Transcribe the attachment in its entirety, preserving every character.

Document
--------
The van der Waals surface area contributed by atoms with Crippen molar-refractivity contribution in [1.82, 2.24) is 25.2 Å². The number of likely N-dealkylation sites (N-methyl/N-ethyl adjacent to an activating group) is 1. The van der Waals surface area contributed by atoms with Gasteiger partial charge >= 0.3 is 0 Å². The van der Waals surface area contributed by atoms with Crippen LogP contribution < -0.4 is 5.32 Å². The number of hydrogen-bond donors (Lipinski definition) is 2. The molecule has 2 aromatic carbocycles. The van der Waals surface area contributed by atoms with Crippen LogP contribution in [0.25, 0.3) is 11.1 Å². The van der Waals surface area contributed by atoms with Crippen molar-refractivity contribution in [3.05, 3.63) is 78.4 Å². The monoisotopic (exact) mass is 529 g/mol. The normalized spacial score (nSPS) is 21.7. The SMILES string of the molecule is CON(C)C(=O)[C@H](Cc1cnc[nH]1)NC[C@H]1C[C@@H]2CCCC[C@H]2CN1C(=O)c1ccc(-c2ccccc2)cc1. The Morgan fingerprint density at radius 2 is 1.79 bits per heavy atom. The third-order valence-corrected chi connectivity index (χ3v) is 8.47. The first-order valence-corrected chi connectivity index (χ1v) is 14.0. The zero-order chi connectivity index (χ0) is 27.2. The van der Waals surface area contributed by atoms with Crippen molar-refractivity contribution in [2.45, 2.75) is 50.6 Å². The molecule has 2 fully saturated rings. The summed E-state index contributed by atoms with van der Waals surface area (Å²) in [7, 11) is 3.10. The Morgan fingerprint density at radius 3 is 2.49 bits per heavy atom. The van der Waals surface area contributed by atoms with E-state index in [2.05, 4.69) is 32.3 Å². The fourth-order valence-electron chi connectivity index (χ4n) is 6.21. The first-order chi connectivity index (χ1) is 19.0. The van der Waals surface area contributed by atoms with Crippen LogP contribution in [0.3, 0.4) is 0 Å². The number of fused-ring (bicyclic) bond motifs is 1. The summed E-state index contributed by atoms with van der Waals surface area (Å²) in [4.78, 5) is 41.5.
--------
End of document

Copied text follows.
The van der Waals surface area contributed by atoms with Crippen molar-refractivity contribution in [1.82, 2.24) is 25.2 Å². The number of likely N-dealkylation sites (N-methyl/N-ethyl adjacent to an activating group) is 1. The van der Waals surface area contributed by atoms with Gasteiger partial charge >= 0.3 is 0 Å². The van der Waals surface area contributed by atoms with Crippen LogP contribution < -0.4 is 5.32 Å². The number of hydrogen-bond donors (Lipinski definition) is 2. The molecule has 2 aromatic carbocycles. The van der Waals surface area contributed by atoms with Crippen LogP contribution in [0.25, 0.3) is 11.1 Å². The van der Waals surface area contributed by atoms with Crippen molar-refractivity contribution in [3.05, 3.63) is 78.4 Å². The monoisotopic (exact) mass is 529 g/mol. The normalized spacial score (nSPS) is 21.7. The SMILES string of the molecule is CON(C)C(=O)[C@H](Cc1cnc[nH]1)NC[C@H]1C[C@@H]2CCCC[C@H]2CN1C(=O)c1ccc(-c2ccccc2)cc1. The Morgan fingerprint density at radius 2 is 1.79 bits per heavy atom. The third-order valence-corrected chi connectivity index (χ3v) is 8.47. The first-order valence-corrected chi connectivity index (χ1v) is 14.0. The zero-order chi connectivity index (χ0) is 27.2. The van der Waals surface area contributed by atoms with Crippen molar-refractivity contribution in [2.45, 2.75) is 50.6 Å². The molecule has 2 fully saturated rings. The summed E-state index contributed by atoms with van der Waals surface area (Å²) in [7, 11) is 3.10. The Morgan fingerprint density at radius 3 is 2.49 bits per heavy atom. The van der Waals surface area contributed by atoms with E-state index in [2.05, 4.69) is 32.3 Å². The fourth-order valence-electron chi connectivity index (χ4n) is 6.21. The first-order chi connectivity index (χ1) is 19.0. The van der Waals surface area contributed by atoms with Crippen LogP contribution in [0.3, 0.4) is 0 Å². The number of fused-ring (bicyclic) bond motifs is 1. The summed E-state index contributed by atoms with van der Waals surface area (Å²) in [4.78, 5) is 41.5.